Quality improvement and measurement: what non-executive directors need to know

An overview of quality improvement and measurement for non-executive directors of health boards.

Appendix 2b - Outcome, process and balancing measures

Not every activity in a change will result in a measurable outcome, so measures are developed to show the activity has taken place. These are called process measures.

For example, if a ward agrees that three patients are to be checked every two hours against the ' SSKIN care bundle' this is recorded as a process measure (which reflects how the system is working). A bundle is simply a set of actions that, when undertaken together, have been proved to address risks. In this case, the nurse checks the Surface, observes the patient's Skin, encourages her to Keep moving, ensures she avoids Incontinence and encourages Nutrition. The outcome measure would be the absence of a pressure ulcer developing (this reflects the impact the system is having on the patient). This outcome measure could be shown at a ward or care home level as the number of 'days between' a preventable pressure ulcer developing in their patients. Other examples of outcome measures are rates of falls, or hospital acquired infection.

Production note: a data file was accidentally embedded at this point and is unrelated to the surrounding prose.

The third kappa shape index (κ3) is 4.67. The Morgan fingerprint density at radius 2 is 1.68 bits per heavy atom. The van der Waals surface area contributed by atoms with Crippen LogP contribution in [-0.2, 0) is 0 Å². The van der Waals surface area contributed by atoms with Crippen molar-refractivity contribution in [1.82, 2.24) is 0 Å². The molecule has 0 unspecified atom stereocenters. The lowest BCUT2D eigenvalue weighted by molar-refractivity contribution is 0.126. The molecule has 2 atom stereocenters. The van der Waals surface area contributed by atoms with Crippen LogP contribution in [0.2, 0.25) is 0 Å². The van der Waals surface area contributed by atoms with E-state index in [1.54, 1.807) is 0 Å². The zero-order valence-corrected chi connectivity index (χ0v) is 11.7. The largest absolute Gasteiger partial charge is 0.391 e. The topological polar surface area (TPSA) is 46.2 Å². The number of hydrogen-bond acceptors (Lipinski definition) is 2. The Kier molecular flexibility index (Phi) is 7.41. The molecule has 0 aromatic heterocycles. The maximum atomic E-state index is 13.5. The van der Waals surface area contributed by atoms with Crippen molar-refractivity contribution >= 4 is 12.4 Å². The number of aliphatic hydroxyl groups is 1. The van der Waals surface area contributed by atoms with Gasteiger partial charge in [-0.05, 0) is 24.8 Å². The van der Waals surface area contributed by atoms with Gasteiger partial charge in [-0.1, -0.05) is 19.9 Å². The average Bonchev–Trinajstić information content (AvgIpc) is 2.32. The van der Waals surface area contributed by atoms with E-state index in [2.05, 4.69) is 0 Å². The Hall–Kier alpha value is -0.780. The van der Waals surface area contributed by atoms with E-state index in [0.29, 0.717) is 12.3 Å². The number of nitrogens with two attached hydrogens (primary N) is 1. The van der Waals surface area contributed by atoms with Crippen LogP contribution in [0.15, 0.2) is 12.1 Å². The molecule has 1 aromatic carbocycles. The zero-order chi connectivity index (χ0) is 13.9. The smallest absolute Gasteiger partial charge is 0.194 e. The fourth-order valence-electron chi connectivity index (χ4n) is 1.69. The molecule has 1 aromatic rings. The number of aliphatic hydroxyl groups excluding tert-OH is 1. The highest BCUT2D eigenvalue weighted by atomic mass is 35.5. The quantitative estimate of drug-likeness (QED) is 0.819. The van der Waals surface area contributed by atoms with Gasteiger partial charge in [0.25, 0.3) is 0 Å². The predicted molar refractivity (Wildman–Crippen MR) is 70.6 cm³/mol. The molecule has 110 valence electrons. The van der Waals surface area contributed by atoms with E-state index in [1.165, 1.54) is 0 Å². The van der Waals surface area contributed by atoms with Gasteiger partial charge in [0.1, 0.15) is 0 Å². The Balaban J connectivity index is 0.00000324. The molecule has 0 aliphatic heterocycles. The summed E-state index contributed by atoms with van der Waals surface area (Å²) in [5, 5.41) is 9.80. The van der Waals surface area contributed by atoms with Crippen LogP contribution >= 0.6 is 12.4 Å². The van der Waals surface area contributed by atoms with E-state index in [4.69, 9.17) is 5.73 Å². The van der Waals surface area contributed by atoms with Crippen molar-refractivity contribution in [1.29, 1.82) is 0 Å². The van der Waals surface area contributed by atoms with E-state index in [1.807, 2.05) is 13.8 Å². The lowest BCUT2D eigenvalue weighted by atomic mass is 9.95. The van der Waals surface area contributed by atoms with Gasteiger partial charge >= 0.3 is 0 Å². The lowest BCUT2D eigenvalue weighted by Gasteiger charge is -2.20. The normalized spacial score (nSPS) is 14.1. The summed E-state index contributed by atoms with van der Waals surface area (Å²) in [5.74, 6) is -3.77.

Balancing measures enable a system to monitor any unintended consequences (good or bad) of the improvement effort and are particularly useful when there is a concern that a change might have an unintended negative consequence. In this example there could be a concern that patients may find the interventions disruptive and so the number of complaints received regarding pressure area care could be a useful balancing measure; there could also be concerns that staff may find the bundle burdensome and add to their workload, so staff satisfaction or time spent completing documentation may also be useful balancing measures.

Balancing measures are particularly useful when there is a concern that a change might have an unintended negative consequence. An example of this was in work to improve access to psychological therapies where clinicians were concerned that the focus on access might result in poorer quality treatment. A balancing measure focused on clinical outcome data was therefore developed.


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